The seroprevalence of <1% in camel is lower than previous reports from Borena pastoralists [12,34], and Jordan [35]. A comparable report was from Chad [18]. Inter-study variation may be due to differences in camel husbandry practices in different communities.
In our study, more camel reactors to ELISA than RBPT test were observed. Kappa statistic also shows fair agreement between the two serological tests in camels at kappa value of 0.27. This observation needs further evaluation of both tests, to validate their diagnostic use in camels.
The seroprevalence of Brucella was higher in goats than in the other two species of animals studied. It could be due to the highly contagious nature of the disease in goats. The higher pathogenicity of B. melitensis, and the close contact caused by the high density of the herds of goats, the intermixing of herds of different owners, and heavy exposure to housing during the night, can also contribute to this higher prevalence. The seroprevalence was also higher in females and older animals than in males and younger counterparts. This is in consent with the previous works [36]. It has already been shown that susceptibility to brucellosis is greater in sexually mature animals. Young animals are often resistant, although it should be noted that latent infections can occur, and such animals may present a hazard when mature [37].
Seroprevalence of C. burnetii
The seroprevalence of C. burnetii found in this study is high in all the three animals species studied. The higher prevalence in camels is in agreement with previous reports from Chad [18]. But the seroprevalence in sera from cattle and goats are higher than previous reports from Central African Republic [38] and Chad [18]. The highest seroprevalence observed in camels may be due to genetic susceptibility of camels to C. burnetii, or host preference of tick vectors to camel. However, this observation needs further investigation.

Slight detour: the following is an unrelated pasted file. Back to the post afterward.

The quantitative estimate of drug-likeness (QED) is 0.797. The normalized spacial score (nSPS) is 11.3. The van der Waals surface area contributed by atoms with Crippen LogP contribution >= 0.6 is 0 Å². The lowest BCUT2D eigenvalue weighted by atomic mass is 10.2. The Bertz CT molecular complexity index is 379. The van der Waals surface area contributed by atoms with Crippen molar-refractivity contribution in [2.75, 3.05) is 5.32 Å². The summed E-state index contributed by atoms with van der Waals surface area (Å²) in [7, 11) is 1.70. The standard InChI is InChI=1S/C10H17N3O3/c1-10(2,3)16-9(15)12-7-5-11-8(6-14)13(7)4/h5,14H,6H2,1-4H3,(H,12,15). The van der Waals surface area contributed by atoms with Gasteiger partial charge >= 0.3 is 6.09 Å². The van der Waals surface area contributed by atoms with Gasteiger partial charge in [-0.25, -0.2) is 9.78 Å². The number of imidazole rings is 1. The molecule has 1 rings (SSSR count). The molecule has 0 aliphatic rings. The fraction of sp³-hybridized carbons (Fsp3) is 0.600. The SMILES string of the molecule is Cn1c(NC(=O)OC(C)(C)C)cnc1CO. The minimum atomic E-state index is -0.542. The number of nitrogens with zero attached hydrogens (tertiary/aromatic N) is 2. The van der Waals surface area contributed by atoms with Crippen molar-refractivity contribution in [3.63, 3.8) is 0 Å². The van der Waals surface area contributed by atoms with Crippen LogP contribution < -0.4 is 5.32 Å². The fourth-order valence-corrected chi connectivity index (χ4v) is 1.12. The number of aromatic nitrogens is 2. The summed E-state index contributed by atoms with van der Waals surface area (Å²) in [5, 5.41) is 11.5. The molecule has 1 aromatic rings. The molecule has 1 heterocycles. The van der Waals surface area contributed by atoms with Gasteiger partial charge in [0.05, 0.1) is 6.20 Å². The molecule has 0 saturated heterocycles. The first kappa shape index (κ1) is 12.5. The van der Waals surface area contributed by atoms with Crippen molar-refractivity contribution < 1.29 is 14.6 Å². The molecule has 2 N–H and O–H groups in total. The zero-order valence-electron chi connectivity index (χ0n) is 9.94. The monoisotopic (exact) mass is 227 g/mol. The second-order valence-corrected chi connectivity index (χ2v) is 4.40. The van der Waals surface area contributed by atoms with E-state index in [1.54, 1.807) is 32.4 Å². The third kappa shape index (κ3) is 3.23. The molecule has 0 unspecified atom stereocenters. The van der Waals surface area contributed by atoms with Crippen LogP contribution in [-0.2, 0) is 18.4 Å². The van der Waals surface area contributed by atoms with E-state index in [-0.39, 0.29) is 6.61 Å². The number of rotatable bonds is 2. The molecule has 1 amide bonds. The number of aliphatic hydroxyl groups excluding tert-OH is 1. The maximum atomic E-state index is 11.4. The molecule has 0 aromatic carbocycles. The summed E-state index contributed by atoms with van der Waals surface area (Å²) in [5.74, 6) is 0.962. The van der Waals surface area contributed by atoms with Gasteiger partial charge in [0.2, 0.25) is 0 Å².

Since we use the cluster sampling technique with fixed number of animals per herd and per village, in cases of low prevalent site, positive animals might be missed, and village or herd might be considered as negative. This study gives baseline information on Q-fever in pastoral livestock production in study area. However, before generalizing this result it needs further study, which includes large study population and area coverage.
The high seroprevalence of C. burnetii in all animal species studied, and the higher prevalence of Brucella in goats is a particularly important finding that pinpoints the hazard to the health of the pastoralists. The importance of these zoonotic diseases in impairing the health of the community needs to be further studied in the future.


We would like to thank the Welcome Trust Fund Program on Bovine Tuberculosis in Ethiopia and the Armauer Hansen Research Institute for their financial support to the research work. The National Centre of Competence in Research North-South is acknowledged for its co-founding to field work supervision.